Q&A with Geoff: Why Am I Depressed After Ending My Affair?

q&a with geoff Mar 01, 2023


I married my wife out of duty over 45 years ago after we learned she was pregnant. Even though my wife is a wonderful woman, we’ve gone through the motions in the marriage. 

Seven years ago, I delivered the eulogy for a childhood friend. As I sat down, the woman seated next to me clasped my hand and said, “Good job.” I was married, and she was not. After the funeral, I contacted the woman who held my hand. We ended up having a seven-year affair. She had two bad marriages, we never fought, and it was a physically and emotionally satisfying relationship. 

She wanted more and I told her that I would not leave my wife. I also told her that one day someone would come along and fulfill her needs and when that happened, she should go for it. Well, it happened. She abruptly broke off with me. I know I should be happy for her. The suddenness has left me depressed.

The man she married was someone she had dated over 50 years ago. He evidently said all the right things and now she is in love with him. What’s your take on this?


This would be much easier to discuss if we were sitting across from one another. It’s difficult to get a read on your situation because I believe I’m missing a significant piece of information. I can’t detect any remorse for the long-term affair you had on your wife of 50-plus years. I don’t even know if you’ve told her about it. It’s difficult for me to know what you need.

Are you wanting me to help you grieve the loss of an illicit relationship? Or are you wondering how to repair things with your wife? These are two very different questions. I will speak plainly with you to help you clarify what you want to do going forward.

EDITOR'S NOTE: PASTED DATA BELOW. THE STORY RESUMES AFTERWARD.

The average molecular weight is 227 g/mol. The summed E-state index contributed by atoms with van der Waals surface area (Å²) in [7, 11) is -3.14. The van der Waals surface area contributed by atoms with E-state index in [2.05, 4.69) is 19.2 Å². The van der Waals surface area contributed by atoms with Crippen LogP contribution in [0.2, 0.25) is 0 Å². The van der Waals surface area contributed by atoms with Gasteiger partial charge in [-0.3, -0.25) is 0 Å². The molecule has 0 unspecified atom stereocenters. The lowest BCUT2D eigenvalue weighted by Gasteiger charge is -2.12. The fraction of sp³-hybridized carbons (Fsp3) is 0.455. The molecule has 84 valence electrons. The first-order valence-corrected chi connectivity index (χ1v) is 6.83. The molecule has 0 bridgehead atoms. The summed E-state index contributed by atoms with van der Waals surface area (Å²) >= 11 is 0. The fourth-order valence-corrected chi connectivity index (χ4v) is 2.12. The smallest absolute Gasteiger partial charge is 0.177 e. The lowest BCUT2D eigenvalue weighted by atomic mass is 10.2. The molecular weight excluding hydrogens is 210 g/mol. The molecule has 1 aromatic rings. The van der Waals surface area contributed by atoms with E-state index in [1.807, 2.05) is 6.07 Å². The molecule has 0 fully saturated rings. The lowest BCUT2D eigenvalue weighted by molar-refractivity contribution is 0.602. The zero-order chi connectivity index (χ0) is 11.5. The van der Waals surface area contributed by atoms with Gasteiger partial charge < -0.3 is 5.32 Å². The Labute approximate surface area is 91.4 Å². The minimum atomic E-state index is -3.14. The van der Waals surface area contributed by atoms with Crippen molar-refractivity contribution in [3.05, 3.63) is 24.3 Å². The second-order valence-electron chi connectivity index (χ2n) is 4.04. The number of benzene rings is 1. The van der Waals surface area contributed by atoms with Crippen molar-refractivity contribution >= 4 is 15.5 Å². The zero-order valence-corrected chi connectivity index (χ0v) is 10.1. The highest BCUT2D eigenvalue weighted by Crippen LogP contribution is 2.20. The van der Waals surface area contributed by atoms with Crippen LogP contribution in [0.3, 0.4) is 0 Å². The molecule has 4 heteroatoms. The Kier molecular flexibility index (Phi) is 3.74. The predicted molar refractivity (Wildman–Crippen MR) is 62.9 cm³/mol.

I can certainly understand that when we form a bond with someone, even a forbidden bond, it still impacts us deeply when we lose that connection. You allowed yourself to enter a competing attachment seven years ago with a woman who isn’t your wife.

It sounds like this became your primary attachment and you now feel more devastated by this loss than losing the connection to your wife. 

I understand that you claim to have married your wife out of duty. That may have been the noble thing to do 50 years ago when you ended up in an unexpected situation. However, did you care about her when you were sexually active with her before you were married? Marrying someone out of duty is risky, especially if you have no intentions of building a loving relationship with them.

You may have married her out of your integrity to right a wrong, but what happened to your integrity in caring for your marriage all these years? You chose to stay with her, but it’s not clear if you chose to build a marriage with her. There’s no honor in staying married to someone while neglecting them. All I hear in your description of your marriage is blame, passivity and victim thinking.

Truthfully, it all sounds like the common justifications people use when starting affairs.

All affairs are driven by failure of integrity. They are full of deception to self and others, including the affair partner. Have you told your wife about the affair? Have you any interest in repairing things with her? Regardless of how you handle things with your wife, this is an opportunity for you to confront your own patterns of integrity abuse. 

I encourage you to consider the integrity abuse patterns outlined in your question above. I only point these out so you can stop deceiving yourself and others. Here are the ones I see based on the limited information you’ve given me:

  • You married your wife when you didn’t love her.
  • You tell me you respect her, but you disrespected her by cheating on her.
  • You don’t show any signs of guilt or remorse for your infidelity.
  • You told your affair partner you wouldn’t build a life with her even though you stayed in a relationship with her.
  • You told yourself you were committed to your wife and wouldn’t move on with this other woman after not being committed to your wife for all these years. 
  • You are hurt that she believed you and moved on.
  • You present yourself as noble, caring and thoughtful, but your actions show otherwise. 

If you want to feel better, I encourage you to become a man of integrity. It’s important to self-confront the different ways these patterns are showing up everywhere in your life. You have some tough questions to face, and I hope you’ll do the work of repairing the damage you’ve done to yourself, your marriage and your family.

If you only worry about how this impacts you, then you’ll never find actual healing. We can’t heal when we’re incongruent. I encourage you to work closely with a professional to work through these blind spots and begin repairing the damage you’ve caused.

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